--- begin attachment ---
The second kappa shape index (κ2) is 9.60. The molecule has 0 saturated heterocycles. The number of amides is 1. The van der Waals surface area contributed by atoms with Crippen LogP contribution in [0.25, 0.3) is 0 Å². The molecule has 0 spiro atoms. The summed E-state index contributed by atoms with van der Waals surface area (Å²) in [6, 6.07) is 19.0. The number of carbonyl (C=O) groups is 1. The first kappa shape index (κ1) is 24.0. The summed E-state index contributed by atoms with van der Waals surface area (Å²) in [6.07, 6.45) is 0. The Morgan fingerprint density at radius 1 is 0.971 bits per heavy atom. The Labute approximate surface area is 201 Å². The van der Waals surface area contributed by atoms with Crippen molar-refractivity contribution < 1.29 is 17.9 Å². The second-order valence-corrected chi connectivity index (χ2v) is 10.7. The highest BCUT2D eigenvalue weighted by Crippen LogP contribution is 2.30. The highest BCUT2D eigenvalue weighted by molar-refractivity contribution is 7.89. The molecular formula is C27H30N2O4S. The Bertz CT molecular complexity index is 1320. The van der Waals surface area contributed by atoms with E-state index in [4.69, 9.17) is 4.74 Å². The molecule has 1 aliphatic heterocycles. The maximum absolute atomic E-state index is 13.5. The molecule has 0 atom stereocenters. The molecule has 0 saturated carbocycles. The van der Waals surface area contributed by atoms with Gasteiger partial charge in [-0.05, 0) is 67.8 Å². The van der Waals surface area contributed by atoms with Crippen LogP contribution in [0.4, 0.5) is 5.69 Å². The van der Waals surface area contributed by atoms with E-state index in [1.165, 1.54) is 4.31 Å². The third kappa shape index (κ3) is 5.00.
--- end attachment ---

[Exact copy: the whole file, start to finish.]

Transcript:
The second kappa shape index (κ2) is 9.60. The molecule has 0 saturated heterocycles. The number of amides is 1. The van der Waals surface area contributed by atoms with Crippen LogP contribution in [0.25, 0.3) is 0 Å². The molecule has 0 spiro atoms. The summed E-state index contributed by atoms with van der Waals surface area (Å²) in [6, 6.07) is 19.0. The number of carbonyl (C=O) groups is 1. The first kappa shape index (κ1) is 24.0. The summed E-state index contributed by atoms with van der Waals surface area (Å²) in [6.07, 6.45) is 0. The Morgan fingerprint density at radius 1 is 0.971 bits per heavy atom. The Labute approximate surface area is 201 Å². The van der Waals surface area contributed by atoms with Crippen molar-refractivity contribution < 1.29 is 17.9 Å². The second-order valence-corrected chi connectivity index (χ2v) is 10.7. The highest BCUT2D eigenvalue weighted by Crippen LogP contribution is 2.30. The highest BCUT2D eigenvalue weighted by molar-refractivity contribution is 7.89. The molecular formula is C27H30N2O4S. The Bertz CT molecular complexity index is 1320. The van der Waals surface area contributed by atoms with E-state index in [4.69, 9.17) is 4.74 Å². The molecule has 1 aliphatic heterocycles. The maximum absolute atomic E-state index is 13.5. The molecule has 0 atom stereocenters. The molecule has 0 saturated carbocycles. The van der Waals surface area contributed by atoms with Gasteiger partial charge in [-0.05, 0) is 67.8 Å². The van der Waals surface area contributed by atoms with Crippen LogP contribution in [0.4, 0.5) is 5.69 Å². The van der Waals surface area contributed by atoms with E-state index in [1.165, 1.54) is 4.31 Å². The third kappa shape index (κ3) is 5.00.